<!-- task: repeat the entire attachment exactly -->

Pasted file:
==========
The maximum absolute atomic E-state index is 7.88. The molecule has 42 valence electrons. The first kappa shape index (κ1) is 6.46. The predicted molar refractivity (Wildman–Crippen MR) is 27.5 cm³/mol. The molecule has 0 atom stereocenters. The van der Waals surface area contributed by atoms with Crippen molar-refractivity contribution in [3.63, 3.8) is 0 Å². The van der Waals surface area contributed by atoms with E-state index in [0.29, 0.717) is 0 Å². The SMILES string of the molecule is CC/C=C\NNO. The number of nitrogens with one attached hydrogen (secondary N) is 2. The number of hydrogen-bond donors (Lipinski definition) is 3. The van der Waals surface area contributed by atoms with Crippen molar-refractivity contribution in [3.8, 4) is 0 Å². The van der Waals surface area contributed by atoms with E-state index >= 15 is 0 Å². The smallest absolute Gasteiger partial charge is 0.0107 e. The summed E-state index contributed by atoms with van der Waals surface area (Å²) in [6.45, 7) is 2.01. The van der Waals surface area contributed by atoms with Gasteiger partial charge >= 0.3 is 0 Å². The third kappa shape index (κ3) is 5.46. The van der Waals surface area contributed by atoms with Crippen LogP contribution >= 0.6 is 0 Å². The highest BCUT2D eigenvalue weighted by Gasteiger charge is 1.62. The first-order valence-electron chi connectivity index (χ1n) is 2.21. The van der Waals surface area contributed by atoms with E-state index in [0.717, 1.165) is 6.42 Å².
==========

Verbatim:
The maximum absolute atomic E-state index is 7.88. The molecule has 42 valence electrons. The first kappa shape index (κ1) is 6.46. The predicted molar refractivity (Wildman–Crippen MR) is 27.5 cm³/mol. The molecule has 0 atom stereocenters. The van der Waals surface area contributed by atoms with Crippen molar-refractivity contribution in [3.63, 3.8) is 0 Å². The van der Waals surface area contributed by atoms with E-state index in [0.29, 0.717) is 0 Å². The SMILES string of the molecule is CC/C=C\NNO. The number of nitrogens with one attached hydrogen (secondary N) is 2. The number of hydrogen-bond donors (Lipinski definition) is 3. The van der Waals surface area contributed by atoms with Crippen molar-refractivity contribution in [3.8, 4) is 0 Å². The van der Waals surface area contributed by atoms with E-state index >= 15 is 0 Å². The smallest absolute Gasteiger partial charge is 0.0107 e. The summed E-state index contributed by atoms with van der Waals surface area (Å²) in [6.45, 7) is 2.01. The van der Waals surface area contributed by atoms with Gasteiger partial charge >= 0.3 is 0 Å². The third kappa shape index (κ3) is 5.46. The van der Waals surface area contributed by atoms with Crippen LogP contribution >= 0.6 is 0 Å². The highest BCUT2D eigenvalue weighted by Gasteiger charge is 1.62. The first-order valence-electron chi connectivity index (χ1n) is 2.21. The van der Waals surface area contributed by atoms with E-state index in [0.717, 1.165) is 6.42 Å².